And so we come back to Lashon Hara. Judaism already worked out what I was spending years feeling fraught about. It is simple. You just ask:

Is it true? Is is kind? Is it necessary? Is it helpful?

First I followed it in my social life. It made me a little less fun at dinner parties. But like Shabbat, it felt good almost instantly. I didn’t miss the sour taste in my mouth from saying something nasty. I still backslide, but working on it makes me realize how often I use gossip to fill time and to avoid more complicated topics, or bond quickly with someone new. And just as Shabbat elevates rest and time, Lashon Hara elevates speech and socializing. So even when I’m at dinner, having wine, chatting away, I can still be deepening my Judaism.

Then I started applying it to my work. Those two questions started coming into my head: If it is true but unkind, is it necessary? Is it helpful?

Of course not everyone will agree on what’s necessary and what’s helpful. I think my reporting over the summer on small businesses suffering during the riots was both necessary and helpful, but someone else will say the opposite. (Actually a lot of people have said that!)

The point is that my work should serve a greater god than attention and applause. The point is that words can do violence to someone’s life, and the situation damn well better call for it. It better be in the public interest. I still feel just as much of a fire to rip through the world with my writing. But it better be in the service of something more than my own ego.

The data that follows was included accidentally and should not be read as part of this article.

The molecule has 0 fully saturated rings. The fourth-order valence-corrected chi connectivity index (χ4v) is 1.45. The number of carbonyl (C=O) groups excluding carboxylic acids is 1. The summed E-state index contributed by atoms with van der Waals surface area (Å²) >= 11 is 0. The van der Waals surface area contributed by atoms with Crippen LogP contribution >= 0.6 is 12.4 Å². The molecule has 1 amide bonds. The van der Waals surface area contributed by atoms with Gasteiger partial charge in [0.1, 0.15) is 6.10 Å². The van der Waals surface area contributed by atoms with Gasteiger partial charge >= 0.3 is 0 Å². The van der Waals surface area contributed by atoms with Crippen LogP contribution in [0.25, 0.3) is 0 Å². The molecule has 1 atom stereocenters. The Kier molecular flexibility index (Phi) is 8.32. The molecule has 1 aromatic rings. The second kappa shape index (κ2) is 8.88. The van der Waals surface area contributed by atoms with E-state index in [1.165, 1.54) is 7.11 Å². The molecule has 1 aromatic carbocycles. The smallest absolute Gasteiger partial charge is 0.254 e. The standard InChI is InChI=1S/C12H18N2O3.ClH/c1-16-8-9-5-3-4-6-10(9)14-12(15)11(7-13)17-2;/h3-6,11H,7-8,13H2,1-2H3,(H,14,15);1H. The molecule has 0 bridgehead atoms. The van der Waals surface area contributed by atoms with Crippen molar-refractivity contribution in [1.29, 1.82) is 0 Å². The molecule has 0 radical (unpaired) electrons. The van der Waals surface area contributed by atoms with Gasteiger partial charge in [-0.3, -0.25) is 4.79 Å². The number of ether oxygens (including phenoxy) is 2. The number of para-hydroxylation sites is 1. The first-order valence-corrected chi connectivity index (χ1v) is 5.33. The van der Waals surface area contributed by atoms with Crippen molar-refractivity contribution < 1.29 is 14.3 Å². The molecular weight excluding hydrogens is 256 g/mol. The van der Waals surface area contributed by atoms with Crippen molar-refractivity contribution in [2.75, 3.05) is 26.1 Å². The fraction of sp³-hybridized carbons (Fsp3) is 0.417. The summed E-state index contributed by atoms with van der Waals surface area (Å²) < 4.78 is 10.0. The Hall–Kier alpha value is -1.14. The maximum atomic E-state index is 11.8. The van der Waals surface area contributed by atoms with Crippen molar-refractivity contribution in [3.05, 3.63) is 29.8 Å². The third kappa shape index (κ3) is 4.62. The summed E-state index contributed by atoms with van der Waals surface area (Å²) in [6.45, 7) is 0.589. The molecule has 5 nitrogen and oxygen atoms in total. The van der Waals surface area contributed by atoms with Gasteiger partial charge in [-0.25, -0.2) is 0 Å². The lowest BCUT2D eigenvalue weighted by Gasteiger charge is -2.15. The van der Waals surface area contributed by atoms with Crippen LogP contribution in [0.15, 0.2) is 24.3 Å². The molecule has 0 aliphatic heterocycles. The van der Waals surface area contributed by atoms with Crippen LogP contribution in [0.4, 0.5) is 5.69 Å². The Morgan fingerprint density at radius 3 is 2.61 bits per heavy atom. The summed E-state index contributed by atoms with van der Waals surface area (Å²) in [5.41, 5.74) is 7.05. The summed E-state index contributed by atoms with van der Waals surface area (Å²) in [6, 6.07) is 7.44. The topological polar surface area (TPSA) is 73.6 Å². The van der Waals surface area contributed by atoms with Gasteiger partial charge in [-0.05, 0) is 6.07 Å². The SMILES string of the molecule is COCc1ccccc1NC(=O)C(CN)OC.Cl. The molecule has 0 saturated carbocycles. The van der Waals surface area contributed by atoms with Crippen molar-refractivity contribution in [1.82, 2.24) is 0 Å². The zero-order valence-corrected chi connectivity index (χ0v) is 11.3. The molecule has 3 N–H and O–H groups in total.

It’s meant probably a few million lost page views over the last couple years. Fewer viral stories. It’s meant pausing for a second as I write in my notebook and thinking — what will these words do to this person? And often it means putting my pen down and listening a little longer.

It is not, in practice, such a radical shift.

I still investigate and do stories that anger or horrify people. I still write pieces that make people laugh. I want to capture the world and all our human emotions. But I want to cultivate my empathy not my cruelty. I am trying to go back to being closer to the mirror than the knife.

And so I ask myself:

Is it true? Is it necessary?


A heavy essay this week, but it felt really good to write.

For tzedakah this week, back to the old Joint Distribution Council, the leading Jewish humanitarian organization. I have them on auto-pay so a contribution goes through every month. Highly recommend.

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For Jewish Learning, what else but our Rabbi Soloveichik’s lecture on Queen Esther. (Yes, we’re just going to go through his whole series. No, he does not know I’m completely obsessed with him.) [Fixed the link! Accidentally put in his Queen Shlomzion lecture before.]